I am curious HOW people manage to get such good shots with their Macro lenses.
With a Macro lens you get pretty close (duh!) so Depth of field is very limited and
to get more DOF you have to stop down the apperture - and either slow the shutter and/or
push up the ISO
Now them there butterflies don't hang around once you start pointing lenses at them - but some
insects and all flowers tend to stay still (wind permitting) So - it seems - a tripod is required
More cumbersome and time consuming operations.
I have found my lovely sharp Macro lens produces way fewer 'good shots' than my 28 - 200
Tamron - OK - so the Tamron, sharp as it is, is not as tack sharp as the Tokina 100 - but
with all the above - I find it is so much trouble for so little return.
I did some side by side tests - in the garden on a nice sheltered stationary plant
28 - 200 won hands down! - OK - so I could get in closer withthe Macro - but, of course, most of the shot
was out of focus and only a small bit in focus - as I said - I would need at least F22 and either slow shutter or high ISO
But the Tamron returned a cleaner sharper image - hand held - if I want to go in as close as the Tokina then a crop
reveals a sharper image - true it will be a lower resolution - but these days there is plenty of spare in that department.
Maybe a macro lens is not for me....?
Your butterfly shots have been quite good. Still, patience and luck both help. For insects a longer focal length is very helpful as the minimum focusing distance tends to increase a lot with longer lenses. In fact I find that my 70-300 is great for butterflies since it focuses at about 3 feet. For flowers and still objects the 50mm f2 macro is great.
A couple of things can also be helpful. If you are an early riser most insects are a lot more sluggish until the warm sun gets them moving. So it can be easier to catch them sitting still. The other key is not to chase flying ones. Dragonflies in particular are very much creatures of habit and territorial. Watch them and they will land in the same place over and over. They will even circle a fairly consistent flight path. Now I still don't know how Falconest manages to get so many.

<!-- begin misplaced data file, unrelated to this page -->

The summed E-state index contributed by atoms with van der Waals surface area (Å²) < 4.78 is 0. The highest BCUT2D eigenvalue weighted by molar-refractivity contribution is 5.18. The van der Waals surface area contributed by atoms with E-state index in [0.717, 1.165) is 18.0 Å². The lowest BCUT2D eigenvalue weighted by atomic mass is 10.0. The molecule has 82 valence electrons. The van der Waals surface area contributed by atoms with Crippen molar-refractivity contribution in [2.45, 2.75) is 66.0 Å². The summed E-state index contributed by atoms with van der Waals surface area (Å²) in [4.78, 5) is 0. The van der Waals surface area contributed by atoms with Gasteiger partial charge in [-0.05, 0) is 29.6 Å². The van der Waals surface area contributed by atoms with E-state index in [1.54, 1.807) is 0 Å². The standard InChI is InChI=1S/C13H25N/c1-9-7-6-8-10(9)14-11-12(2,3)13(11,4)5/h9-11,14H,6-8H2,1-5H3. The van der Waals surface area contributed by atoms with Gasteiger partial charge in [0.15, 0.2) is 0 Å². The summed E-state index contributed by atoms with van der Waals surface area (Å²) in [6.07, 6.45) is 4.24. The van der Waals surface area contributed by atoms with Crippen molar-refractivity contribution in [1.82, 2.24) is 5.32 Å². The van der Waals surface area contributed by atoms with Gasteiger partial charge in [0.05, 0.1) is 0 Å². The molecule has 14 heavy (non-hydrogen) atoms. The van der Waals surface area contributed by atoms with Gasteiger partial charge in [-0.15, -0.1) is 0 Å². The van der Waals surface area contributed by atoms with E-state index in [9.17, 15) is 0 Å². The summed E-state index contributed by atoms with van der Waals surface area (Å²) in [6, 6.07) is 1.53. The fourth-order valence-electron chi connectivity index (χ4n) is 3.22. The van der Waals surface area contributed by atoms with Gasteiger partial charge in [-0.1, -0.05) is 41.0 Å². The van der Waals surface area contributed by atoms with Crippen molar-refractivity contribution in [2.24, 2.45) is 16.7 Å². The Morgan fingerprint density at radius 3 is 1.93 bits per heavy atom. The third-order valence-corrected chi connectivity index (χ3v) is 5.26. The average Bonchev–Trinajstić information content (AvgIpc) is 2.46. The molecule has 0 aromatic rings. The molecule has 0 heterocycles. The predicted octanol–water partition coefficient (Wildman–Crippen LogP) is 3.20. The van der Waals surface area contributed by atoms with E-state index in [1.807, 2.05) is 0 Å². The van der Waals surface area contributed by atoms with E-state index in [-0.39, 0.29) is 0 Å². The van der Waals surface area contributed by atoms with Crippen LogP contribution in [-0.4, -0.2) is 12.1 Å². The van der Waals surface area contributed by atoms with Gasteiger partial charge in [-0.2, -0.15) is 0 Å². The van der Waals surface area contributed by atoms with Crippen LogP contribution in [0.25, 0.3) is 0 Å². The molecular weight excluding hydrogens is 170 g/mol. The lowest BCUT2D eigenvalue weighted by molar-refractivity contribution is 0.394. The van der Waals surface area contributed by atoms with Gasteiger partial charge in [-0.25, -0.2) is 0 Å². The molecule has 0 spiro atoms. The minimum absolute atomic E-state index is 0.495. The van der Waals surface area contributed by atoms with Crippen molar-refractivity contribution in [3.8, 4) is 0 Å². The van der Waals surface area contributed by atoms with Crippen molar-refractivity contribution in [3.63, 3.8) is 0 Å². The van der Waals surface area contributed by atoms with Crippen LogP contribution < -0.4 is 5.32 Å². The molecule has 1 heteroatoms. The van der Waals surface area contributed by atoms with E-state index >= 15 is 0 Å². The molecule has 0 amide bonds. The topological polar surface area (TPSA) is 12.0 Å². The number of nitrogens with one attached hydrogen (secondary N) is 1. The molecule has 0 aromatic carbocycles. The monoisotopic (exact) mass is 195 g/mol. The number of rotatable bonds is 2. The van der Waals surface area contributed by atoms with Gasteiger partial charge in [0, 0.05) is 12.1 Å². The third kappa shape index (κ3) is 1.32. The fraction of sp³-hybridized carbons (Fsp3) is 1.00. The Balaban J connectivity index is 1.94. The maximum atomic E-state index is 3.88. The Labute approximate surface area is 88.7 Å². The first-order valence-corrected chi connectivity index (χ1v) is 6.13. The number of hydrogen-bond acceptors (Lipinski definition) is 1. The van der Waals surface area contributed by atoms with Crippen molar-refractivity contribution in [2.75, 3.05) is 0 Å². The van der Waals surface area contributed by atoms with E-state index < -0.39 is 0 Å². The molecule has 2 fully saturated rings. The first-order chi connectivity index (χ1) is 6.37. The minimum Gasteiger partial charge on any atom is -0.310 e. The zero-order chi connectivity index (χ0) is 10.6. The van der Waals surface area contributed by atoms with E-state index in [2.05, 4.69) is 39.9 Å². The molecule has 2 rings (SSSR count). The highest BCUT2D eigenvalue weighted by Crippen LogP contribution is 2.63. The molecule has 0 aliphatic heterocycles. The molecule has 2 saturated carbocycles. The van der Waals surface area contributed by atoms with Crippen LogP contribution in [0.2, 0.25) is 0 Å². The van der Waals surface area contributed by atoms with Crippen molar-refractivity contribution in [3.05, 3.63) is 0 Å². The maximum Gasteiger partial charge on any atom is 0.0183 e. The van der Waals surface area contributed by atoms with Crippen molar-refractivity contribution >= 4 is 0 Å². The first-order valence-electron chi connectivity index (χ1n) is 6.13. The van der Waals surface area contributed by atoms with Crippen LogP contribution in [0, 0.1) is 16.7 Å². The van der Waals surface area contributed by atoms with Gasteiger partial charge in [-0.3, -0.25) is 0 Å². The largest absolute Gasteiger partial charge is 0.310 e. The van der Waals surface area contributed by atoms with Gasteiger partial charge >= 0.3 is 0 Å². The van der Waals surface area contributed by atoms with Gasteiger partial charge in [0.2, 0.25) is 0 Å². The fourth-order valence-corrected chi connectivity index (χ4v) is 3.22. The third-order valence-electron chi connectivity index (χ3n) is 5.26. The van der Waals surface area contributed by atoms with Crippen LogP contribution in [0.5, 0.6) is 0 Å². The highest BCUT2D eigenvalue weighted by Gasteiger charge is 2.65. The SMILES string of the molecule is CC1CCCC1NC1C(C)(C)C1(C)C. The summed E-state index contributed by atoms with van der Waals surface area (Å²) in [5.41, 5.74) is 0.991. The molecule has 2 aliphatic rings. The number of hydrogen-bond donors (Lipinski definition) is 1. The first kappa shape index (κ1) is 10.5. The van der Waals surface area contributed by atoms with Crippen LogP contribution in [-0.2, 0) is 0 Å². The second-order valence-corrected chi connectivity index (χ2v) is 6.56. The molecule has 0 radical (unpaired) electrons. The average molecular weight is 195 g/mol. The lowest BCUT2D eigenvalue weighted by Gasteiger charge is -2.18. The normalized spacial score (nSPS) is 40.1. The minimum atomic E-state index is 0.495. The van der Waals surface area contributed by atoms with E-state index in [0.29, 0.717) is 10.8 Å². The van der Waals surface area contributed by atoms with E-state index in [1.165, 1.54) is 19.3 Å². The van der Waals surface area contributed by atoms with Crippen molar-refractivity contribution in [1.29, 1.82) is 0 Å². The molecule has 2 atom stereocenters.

kgosden - thanks for the helpful comments
Yes - the butterfly shots were with the Tamron 28 - 200
I will keep trying with the Tokina 100 macro - but not
sure it is best utilised in my hands right now...
Don't stop it down, work with the lower depth of field. Just get the eyes in focus. Look at some of Rooz's macro all taken with very shallow DOF and very effective.
Have a go at F4 for a while. Also try holding your flash in the lens hand with the cam on commander mode, that's how I do mine (though I use a smaller ap than Rooz, sometimes as closed as F16).
The tripod is too hard for bugs.
Butterflies are very hard to get with a 90mm macro lens, about the only insect where a long general lens works better. Try just about any other insect first and you'll see why the macro is better.
Will be working over the weekend - but will try and post a couple of comparisons
It was actually small flowers that got me. Everything was less good on the Macro!
- and I was taking my time and manually focusing etc - the only thing better was the
ability to get in closer
I will try everything folks suggest - after which there might be a Lens up for sale!! LOL
Not been using flash - another pet dislike generally
Maybe I am not suited to all this ?
You are right about d-flies. That is one of the ways I get so many. I watch for flight patterns and set up where they are flying fairly consistently.
Some habitually perch in the same location after circling around (Halloween Pennants are noted for this). I often toss most shots after a session and may only have 8-10 usable images.
Also, the last 2 years we have had hotter than usual Summers and that has brought out a bumper crop of d-flies.
I bought the 150 Macro mostly for use with Damselflies, as they are less flighty and will allow you to get quite close. Did get a number of nice pics of a Common Whitetail today While trying for in-flight shots of a Common Green Darner, no luck there though.:mad:
Looks like your patience and persistence paid off with this shot - nice one!!
all of these D-flies are tricky as they never seem to settle when you are
ready to take a photo of one...
Two for one.
Here are a couple from today's session by the river. The first is an immature grasshopper, only about a half-inch long, the second is a backlit Damselfly. that I managed to get in focus down most of it's entire length. Hard to do that with these things as they are so long in proportion to their other dimensions, it is like shooting a stick. Both taken with the Sigma 150.